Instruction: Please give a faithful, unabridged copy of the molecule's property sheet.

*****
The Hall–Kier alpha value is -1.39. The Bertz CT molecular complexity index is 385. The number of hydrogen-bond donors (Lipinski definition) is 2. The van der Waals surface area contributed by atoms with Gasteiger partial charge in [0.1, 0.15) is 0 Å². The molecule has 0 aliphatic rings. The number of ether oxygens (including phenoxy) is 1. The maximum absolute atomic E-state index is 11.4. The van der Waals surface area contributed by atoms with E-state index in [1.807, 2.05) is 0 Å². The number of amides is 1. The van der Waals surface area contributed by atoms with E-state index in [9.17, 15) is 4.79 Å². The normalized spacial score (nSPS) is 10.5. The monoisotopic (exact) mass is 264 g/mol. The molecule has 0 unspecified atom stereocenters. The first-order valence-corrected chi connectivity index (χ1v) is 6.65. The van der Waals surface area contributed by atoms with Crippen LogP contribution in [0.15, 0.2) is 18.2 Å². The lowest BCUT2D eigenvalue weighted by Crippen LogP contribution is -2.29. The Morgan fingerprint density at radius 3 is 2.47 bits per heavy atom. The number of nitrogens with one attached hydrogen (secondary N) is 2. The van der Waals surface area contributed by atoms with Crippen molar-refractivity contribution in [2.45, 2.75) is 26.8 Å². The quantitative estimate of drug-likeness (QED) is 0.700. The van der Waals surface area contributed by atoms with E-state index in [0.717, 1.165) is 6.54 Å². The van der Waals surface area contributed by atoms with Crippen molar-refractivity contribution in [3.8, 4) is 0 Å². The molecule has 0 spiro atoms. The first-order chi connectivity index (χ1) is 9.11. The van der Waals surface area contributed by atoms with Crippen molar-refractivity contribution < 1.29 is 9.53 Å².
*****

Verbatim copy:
The Hall–Kier alpha value is -1.39. The Bertz CT molecular complexity index is 385. The number of hydrogen-bond donors (Lipinski definition) is 2. The van der Waals surface area contributed by atoms with Gasteiger partial charge in [0.1, 0.15) is 0 Å². The molecule has 0 aliphatic rings. The number of ether oxygens (including phenoxy) is 1. The maximum absolute atomic E-state index is 11.4. The van der Waals surface area contributed by atoms with E-state index in [1.807, 2.05) is 0 Å². The number of amides is 1. The van der Waals surface area contributed by atoms with E-state index in [9.17, 15) is 4.79 Å². The normalized spacial score (nSPS) is 10.5. The monoisotopic (exact) mass is 264 g/mol. The molecule has 0 unspecified atom stereocenters. The first-order valence-corrected chi connectivity index (χ1v) is 6.65. The van der Waals surface area contributed by atoms with Crippen LogP contribution in [0.15, 0.2) is 18.2 Å². The lowest BCUT2D eigenvalue weighted by Crippen LogP contribution is -2.29. The Morgan fingerprint density at radius 3 is 2.47 bits per heavy atom. The number of nitrogens with one attached hydrogen (secondary N) is 2. The van der Waals surface area contributed by atoms with Crippen molar-refractivity contribution in [2.45, 2.75) is 26.8 Å². The quantitative estimate of drug-likeness (QED) is 0.700. The van der Waals surface area contributed by atoms with E-state index in [0.717, 1.165) is 6.54 Å². The van der Waals surface area contributed by atoms with Crippen molar-refractivity contribution in [3.8, 4) is 0 Å². The molecule has 0 spiro atoms. The first-order chi connectivity index (χ1) is 9.11. The van der Waals surface area contributed by atoms with Crippen molar-refractivity contribution < 1.29 is 9.53 Å².